Washington State’s electric vehicle (EV) incentive program should be designed to help transition the biggest users of gasoline.
Gov. Jay Inslee’s 2022 climate package proposes bold investments in the electrification of transportation that will help move Washington away from gasoline, the state’s single largest source of emissions. At the heart of the transportation proposal is $100 million per year in rebates for the purchase of electric vehicles (EVs).
At $7,500 for new EVs and $5,000 for used EVs, these rebates will make EV purchases very attractive for Washington residents, especially if the state rebate is combined with a federal tax incentive of $7,500 to$12,500, up to $20,000 off the price of a new EV.
While we support efforts to increase EV adoption, our elected leaders must also think strategically about this transition. Given that Washington’s EV incentives are likely to be very popular and snapped up very quickly, it is important that the program transition people who use the most gasoline to EVs.
Coltura’s research on gasoline superusers shows that the communities with the most EVs tend to be affluent, close-in urban areas where people drive fewer miles and burn less gasoline than the state average. Conversely, people tend to have long commutes and drive larger vehicles in exurban areas. These drivers use roughly double the gasoline that urban users do and have been slow to convert to EVs.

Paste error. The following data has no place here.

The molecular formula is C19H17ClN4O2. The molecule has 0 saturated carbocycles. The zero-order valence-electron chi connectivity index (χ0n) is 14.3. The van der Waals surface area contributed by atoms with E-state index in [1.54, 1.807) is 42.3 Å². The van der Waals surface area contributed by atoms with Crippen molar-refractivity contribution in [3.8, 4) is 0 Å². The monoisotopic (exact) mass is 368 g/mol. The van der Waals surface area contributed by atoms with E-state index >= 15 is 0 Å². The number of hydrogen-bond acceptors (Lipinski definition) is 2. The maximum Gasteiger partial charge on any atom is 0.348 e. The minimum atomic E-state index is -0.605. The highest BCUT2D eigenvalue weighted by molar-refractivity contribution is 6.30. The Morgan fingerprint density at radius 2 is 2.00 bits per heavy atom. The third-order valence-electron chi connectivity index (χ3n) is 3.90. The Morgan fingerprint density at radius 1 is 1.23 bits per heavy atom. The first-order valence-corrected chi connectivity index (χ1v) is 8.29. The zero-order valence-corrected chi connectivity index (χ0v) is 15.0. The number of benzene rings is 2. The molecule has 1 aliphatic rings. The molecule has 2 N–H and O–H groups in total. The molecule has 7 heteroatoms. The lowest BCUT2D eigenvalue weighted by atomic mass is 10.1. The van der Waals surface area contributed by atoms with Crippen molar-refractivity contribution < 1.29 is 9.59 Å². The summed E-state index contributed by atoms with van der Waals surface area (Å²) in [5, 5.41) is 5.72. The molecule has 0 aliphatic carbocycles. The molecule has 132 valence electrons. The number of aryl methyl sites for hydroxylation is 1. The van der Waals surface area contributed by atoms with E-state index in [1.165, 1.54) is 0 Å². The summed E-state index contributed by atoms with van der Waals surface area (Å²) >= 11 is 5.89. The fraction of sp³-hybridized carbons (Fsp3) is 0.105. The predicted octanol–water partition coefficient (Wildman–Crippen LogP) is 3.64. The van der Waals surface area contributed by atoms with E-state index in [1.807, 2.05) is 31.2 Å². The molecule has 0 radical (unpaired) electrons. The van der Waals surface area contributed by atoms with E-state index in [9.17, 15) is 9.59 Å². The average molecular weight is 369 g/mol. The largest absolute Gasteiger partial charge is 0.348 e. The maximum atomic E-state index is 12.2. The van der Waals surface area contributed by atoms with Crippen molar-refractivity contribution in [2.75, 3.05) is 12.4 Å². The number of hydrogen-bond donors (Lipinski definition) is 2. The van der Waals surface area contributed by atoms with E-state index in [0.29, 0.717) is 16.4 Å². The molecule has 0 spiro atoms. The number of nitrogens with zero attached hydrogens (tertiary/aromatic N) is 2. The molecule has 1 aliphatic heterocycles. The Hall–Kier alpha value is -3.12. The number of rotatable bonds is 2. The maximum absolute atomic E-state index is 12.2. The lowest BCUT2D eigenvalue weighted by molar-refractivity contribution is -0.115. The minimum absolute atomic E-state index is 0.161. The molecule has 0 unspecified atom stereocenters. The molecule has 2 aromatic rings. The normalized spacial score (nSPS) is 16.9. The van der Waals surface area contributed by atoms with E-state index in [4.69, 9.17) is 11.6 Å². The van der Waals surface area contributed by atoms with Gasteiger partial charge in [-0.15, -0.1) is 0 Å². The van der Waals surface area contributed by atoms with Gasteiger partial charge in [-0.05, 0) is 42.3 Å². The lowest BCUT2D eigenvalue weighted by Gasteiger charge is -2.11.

To achieve the maximum carbon emissions reductions needed to reach our climate goals, Gov. Inslee should consider targeting the EV incentives more directly at the biggest users of gasoline. At $7,500 per vehicle, the proposed $100 million in incentives will cover fewer than 14,000 vehicles, or less than 5% of the 300,000 new vehicles sold every year, and less than 0.25% of the 6 million light duty vehicles now on Washington’s roads.
Overall, Gov. Inslee is making a big step in the right direction. We now need to fine-tune our policies to ensure they have maximum impact.